This semester, I am co-running a social group for girls with ASD diagnosis’. I love it! In order to help attain some sort of a structure to session, I created a small 9-page packet. Here is what is included:
1) Being a leader and a helper reminder cards. This semester, we will be working on understanding what it means to be a ‘leader’ and a ‘helper’. Everybody, at some point in their lives, needs to understand how to do both. Nobody should ever always leader or always follow! So it is important for our kiddos to understand how to do both! At first, almost all kiddos are less than enthused when they are assigned the task of being a ‘helper’ for the day. But once most of them understood what to say and do to be a helper, they became much more comfortable. In my packet, there are the cards seen above. I laminate and give either a ‘leader’ or a ‘helper’ card to every child as they enter the room. You could also have them switch around the cards during different activities.
2) A different kind of reward system! Instead of using stickers or tangible rewards, I use things such as a dance party or the opportunity to have a ‘parade’. The great thing about working towards rewards such as these is that they also offer the opportunity for social communication throughout! For example, if they were to win a parade, they would need to work together as a group to plan the parade, etc… Win-win! In my packet, you will find a visual I use. Each day I hang it in the room to remind the girls of who is the leader and what everybody is working towards!
3) A rules list! This is how the girls earn their rewards! If I have to remind them twice (in a relatively short amount of time) about a rule, then one minute gets deducted from the time they get to spend with their reward activity. Feel free to make your own rules list if you want to add or remove some! (I also included a simple black and white one if colored ink is a concern!)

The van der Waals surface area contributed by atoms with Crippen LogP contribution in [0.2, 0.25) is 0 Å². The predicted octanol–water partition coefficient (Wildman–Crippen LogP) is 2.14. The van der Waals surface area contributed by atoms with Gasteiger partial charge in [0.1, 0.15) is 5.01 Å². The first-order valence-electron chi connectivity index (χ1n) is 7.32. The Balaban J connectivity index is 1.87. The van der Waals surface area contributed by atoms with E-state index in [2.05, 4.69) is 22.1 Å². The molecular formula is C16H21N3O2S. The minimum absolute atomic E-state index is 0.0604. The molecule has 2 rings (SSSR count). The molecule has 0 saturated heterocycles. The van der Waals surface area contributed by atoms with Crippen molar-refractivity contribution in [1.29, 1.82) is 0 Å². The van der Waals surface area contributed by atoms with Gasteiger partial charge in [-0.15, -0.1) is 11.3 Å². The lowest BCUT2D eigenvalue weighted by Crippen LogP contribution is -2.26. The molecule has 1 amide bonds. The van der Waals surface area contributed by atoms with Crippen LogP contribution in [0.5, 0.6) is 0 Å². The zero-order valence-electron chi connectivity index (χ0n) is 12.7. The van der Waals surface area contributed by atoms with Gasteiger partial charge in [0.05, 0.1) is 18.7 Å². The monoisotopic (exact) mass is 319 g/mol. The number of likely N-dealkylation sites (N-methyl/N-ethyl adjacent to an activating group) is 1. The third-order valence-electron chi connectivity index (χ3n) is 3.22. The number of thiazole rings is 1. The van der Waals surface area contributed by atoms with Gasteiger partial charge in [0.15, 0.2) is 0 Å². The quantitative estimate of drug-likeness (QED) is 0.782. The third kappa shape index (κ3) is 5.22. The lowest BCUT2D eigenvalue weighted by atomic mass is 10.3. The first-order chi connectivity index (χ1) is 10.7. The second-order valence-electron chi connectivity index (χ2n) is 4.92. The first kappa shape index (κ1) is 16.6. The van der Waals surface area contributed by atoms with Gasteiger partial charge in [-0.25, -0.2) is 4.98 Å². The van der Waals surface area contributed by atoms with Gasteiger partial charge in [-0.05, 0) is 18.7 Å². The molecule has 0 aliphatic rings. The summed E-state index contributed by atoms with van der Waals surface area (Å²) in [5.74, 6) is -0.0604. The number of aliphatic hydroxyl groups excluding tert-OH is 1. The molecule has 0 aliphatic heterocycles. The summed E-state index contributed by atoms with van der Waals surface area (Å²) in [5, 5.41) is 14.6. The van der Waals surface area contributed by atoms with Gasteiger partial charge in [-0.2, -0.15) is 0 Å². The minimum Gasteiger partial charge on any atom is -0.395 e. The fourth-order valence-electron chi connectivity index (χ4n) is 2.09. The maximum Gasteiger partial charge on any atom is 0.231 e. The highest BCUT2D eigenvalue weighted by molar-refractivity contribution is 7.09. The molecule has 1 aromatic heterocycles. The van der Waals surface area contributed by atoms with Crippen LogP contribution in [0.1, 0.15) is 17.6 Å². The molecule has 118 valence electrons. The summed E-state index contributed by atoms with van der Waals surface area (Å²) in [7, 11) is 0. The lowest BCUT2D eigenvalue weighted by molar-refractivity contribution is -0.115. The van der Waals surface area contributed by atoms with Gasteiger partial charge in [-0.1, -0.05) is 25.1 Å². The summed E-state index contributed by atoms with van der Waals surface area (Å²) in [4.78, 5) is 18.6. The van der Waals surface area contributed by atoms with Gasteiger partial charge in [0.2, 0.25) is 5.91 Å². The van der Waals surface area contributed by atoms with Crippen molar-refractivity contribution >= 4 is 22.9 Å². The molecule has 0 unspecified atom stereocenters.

4) Conversational reminder cards. Sometimes, when people get excited we have a tendency to talk over one another instead of to one another. Our kiddos do the same thing, except they probably do it more often. I print these cards back to back so on one side it says, “I am talking” and on the other it says, “I am listening”. If the conversation seems chaotic or disorganized, I reminder everybody to ‘pause’ and look at their cards. They can all flip it over to the appropriate side and decide which ONE person is talking. Then, everybody else should be listening!
If any of those materials sound like they could be used in your speech room, head on over to my TpT store here for this FREE download! Enjoy!
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